Video_1_Generating Pointing Motions for a Humanoid Robot by Combining Motor Primitives.MP4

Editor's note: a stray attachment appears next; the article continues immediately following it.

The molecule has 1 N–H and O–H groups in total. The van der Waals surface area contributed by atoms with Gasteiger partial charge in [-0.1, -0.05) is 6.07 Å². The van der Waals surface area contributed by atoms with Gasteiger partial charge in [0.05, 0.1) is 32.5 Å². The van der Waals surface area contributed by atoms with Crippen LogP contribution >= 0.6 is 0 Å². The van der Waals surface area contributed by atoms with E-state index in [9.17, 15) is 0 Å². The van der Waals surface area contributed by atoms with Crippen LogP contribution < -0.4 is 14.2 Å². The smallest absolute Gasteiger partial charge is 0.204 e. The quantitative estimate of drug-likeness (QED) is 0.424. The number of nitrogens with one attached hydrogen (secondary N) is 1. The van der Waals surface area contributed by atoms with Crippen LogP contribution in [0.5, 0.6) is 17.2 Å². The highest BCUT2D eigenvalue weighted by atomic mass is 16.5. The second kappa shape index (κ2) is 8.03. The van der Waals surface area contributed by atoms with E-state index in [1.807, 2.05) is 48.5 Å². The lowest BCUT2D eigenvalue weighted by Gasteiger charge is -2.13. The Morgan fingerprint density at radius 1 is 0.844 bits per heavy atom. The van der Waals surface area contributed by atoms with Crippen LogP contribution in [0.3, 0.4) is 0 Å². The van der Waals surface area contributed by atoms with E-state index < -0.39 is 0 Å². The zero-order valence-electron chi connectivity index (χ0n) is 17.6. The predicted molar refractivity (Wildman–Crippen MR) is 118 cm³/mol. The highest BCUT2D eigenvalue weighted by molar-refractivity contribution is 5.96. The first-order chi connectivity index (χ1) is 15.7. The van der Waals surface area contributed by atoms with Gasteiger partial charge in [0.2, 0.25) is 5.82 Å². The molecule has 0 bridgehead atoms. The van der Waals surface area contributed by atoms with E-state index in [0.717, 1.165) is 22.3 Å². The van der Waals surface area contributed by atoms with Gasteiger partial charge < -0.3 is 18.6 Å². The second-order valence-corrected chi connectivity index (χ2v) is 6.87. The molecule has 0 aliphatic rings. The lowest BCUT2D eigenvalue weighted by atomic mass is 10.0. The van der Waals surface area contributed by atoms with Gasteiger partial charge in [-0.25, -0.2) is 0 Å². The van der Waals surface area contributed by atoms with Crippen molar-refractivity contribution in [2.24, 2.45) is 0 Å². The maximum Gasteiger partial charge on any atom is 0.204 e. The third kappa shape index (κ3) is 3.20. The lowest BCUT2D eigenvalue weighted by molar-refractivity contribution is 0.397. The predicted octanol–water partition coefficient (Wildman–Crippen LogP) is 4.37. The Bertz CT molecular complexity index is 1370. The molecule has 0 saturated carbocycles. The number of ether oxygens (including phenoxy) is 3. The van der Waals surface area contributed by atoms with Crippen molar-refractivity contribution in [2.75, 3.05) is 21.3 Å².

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The human motor system is robust, adaptive and very flexible. The underlying principles of human motion provide inspiration for robotics. Pointing at different targets is a common robotics task, where insights about human motion can be applied. Traditionally in robotics, when a motion is generated it has to be validated so that the robot configurations involved are appropriate. The human brain, in contrast, uses the motor cortex to generate new motions reusing and combining existing knowledge before executing the motion. We propose a method to generate and control pointing motions for a robot using a biological inspired architecture implemented with spiking neural networks. We outline a simplified model of the human motor cortex that generates motions using motor primitives. The network learns a base motor primitive for pointing at a target in the center, and four correction primitives to point at targets up, down, left and right from the base primitive, respectively. The primitives are combined to reach different targets. We evaluate the performance of the network with a humanoid robot pointing at different targets marked on a plane. The network was able to combine one, two or three motor primitives at the same time to control the robot in real-time to reach a specific target. We work on extending this work from pointing to a given target to performing a grasping or tool manipulation task. This has many applications for engineering and industry involving real robots.
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